Four in custody after Extinction Rebellion protest at Ascot aimed at the Queen
Four climate change protesters were arrested and are in police custody after chaining themselves to the running rail by the winning post following the opening race on Saturday, the final day, at Royal Ascot.
The four women, dressed as catering staff, unfurled a banner with the slogan ‘Racing to Extinction’ having reached the inner running rail shortly after the finish to the Chesham Stakes, in which Reach For The Moon was second for the Queen.
Ascot security scrambled to remove the banner only to find the women shackled to the plastic railings and glued to the banner, prompting a screen to be erected while they were removed from the course.
It has been confirmed on Sunday morning by Thames Valley Police that all four protesters are in custody, with the protest causing "minimal disruption" to the afternoon.
A statement read: "Thames Valley Police is aware of a protest which took place yesterday at Ascot racecourse. Officers who were on duty at the scene were able to quickly disrupt the protest, and four people have been arrested. They are currently in police custody.
"No one at the racecourse was in any danger at any point, and the day’s events were able to continue with minimal disruption."
Nick Smith, Director of Racing & Public Affairs at Ascot, said: "It was a minor incident, quickly dealt with by the police and our own teams. It barely got noticed.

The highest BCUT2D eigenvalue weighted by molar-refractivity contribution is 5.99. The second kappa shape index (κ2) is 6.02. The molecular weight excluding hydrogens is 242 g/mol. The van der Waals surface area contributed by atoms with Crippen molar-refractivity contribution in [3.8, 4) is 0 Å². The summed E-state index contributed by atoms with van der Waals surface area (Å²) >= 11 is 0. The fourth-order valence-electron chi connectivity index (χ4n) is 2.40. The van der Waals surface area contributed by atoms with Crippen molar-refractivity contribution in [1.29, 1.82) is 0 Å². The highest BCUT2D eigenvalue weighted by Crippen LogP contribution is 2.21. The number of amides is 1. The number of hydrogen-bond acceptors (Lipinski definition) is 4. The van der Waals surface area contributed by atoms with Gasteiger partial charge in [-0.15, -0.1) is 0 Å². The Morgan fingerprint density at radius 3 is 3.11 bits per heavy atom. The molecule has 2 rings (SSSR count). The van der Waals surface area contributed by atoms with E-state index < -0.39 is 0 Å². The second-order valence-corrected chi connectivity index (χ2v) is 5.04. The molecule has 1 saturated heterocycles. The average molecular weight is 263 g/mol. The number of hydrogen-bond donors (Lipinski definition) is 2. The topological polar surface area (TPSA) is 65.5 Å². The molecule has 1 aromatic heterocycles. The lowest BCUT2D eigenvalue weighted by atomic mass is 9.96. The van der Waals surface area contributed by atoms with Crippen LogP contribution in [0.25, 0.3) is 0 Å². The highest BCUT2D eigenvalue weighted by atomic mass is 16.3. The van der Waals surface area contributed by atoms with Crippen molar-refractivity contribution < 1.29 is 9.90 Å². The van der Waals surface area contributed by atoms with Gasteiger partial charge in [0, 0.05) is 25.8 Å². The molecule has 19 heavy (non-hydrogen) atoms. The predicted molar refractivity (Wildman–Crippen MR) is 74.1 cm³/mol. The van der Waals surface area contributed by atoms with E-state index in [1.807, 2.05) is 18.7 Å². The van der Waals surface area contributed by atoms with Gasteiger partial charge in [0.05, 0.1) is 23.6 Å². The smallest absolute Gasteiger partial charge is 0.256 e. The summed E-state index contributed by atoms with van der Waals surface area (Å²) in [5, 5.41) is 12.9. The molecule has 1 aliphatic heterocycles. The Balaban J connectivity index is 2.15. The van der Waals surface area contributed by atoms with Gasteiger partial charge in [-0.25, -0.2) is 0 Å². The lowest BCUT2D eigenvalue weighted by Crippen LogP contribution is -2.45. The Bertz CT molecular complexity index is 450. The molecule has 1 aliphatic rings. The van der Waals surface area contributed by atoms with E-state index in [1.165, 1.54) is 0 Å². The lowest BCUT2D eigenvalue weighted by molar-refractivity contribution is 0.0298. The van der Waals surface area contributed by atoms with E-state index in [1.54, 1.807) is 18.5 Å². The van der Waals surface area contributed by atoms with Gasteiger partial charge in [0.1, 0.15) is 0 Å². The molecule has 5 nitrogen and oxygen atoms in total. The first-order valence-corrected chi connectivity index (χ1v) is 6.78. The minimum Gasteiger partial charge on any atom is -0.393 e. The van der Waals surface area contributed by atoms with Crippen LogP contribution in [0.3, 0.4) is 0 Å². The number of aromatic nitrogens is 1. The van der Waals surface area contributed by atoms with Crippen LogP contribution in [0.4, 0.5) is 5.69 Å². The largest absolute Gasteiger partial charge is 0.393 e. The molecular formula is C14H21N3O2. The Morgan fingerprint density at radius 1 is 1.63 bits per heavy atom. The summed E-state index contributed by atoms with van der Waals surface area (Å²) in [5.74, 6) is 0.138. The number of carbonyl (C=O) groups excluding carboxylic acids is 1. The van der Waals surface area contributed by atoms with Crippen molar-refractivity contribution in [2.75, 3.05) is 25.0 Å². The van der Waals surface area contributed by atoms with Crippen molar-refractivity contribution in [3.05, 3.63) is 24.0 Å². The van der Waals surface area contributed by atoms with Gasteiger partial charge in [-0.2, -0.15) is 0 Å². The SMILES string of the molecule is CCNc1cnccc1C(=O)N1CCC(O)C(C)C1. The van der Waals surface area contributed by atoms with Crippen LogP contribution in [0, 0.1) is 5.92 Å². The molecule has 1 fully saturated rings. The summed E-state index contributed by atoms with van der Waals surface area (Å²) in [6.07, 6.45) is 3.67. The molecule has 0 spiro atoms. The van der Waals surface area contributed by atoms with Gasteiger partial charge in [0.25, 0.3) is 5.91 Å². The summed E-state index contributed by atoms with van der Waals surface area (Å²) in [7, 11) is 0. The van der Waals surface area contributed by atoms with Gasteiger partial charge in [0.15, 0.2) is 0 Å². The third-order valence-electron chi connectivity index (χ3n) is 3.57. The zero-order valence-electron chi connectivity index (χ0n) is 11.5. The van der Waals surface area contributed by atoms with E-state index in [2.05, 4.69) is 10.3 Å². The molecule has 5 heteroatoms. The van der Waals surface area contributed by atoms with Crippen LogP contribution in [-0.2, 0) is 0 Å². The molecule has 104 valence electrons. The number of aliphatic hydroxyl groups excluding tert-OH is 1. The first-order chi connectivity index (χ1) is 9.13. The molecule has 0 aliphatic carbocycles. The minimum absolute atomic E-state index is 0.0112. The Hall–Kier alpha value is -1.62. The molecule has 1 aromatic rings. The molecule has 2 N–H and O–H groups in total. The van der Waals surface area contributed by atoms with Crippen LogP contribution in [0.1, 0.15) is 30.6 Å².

"The positive point is how quickly it was dealt with. These protesters were never intending to cause any harm, all they'd have brought on site with them was a banner. We had a plan in place and it was dealt with efficiently and with no delay."
It is understood that the female protesters, who were arrested and taken away in police vehicles, had been employed as catering staff through the week at Royal Ascot.
The protesters were later revealed to be linked to the Extinction Rebellion climate change movement, with the group’s UK arm outlining in a statement that the action had been taken to attempt to directly get the Queen, who was at Royal Ascot for the first time since 2019, to intervene in influencing environmental policy.
The women, who had earlier posted a letter to the Queen on the website change.org, were quoted in the statement apologising for the disruption but added they had "no other choice" as "we are running out of time in the race to tackle the climate and ecological emergency."
Extinction Rebellion has a history of high-profile protests, most notably when shutting down parts of central London in April 2019.
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